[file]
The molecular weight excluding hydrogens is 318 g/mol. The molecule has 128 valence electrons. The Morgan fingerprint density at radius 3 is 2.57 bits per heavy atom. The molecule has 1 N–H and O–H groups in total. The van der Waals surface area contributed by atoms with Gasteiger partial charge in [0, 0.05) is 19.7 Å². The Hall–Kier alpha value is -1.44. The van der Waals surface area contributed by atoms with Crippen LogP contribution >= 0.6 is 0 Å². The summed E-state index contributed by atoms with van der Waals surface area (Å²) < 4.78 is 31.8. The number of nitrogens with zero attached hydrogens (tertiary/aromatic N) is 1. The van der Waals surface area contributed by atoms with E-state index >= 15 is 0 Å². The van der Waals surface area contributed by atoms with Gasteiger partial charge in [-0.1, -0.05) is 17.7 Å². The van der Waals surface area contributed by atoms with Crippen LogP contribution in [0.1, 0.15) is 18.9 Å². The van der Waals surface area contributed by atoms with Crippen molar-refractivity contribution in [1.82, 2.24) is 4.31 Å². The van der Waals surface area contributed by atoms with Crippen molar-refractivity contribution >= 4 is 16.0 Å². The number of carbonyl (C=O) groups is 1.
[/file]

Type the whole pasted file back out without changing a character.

The molecular weight excluding hydrogens is 318 g/mol. The molecule has 128 valence electrons. The Morgan fingerprint density at radius 3 is 2.57 bits per heavy atom. The molecule has 1 N–H and O–H groups in total. The van der Waals surface area contributed by atoms with Gasteiger partial charge in [0, 0.05) is 19.7 Å². The Hall–Kier alpha value is -1.44. The van der Waals surface area contributed by atoms with Crippen LogP contribution >= 0.6 is 0 Å². The summed E-state index contributed by atoms with van der Waals surface area (Å²) < 4.78 is 31.8. The number of nitrogens with zero attached hydrogens (tertiary/aromatic N) is 1. The van der Waals surface area contributed by atoms with E-state index >= 15 is 0 Å². The van der Waals surface area contributed by atoms with Gasteiger partial charge in [-0.1, -0.05) is 17.7 Å². The van der Waals surface area contributed by atoms with Crippen LogP contribution in [0.1, 0.15) is 18.9 Å². The van der Waals surface area contributed by atoms with Crippen molar-refractivity contribution in [1.82, 2.24) is 4.31 Å². The van der Waals surface area contributed by atoms with Crippen molar-refractivity contribution >= 4 is 16.0 Å². The number of carbonyl (C=O) groups is 1.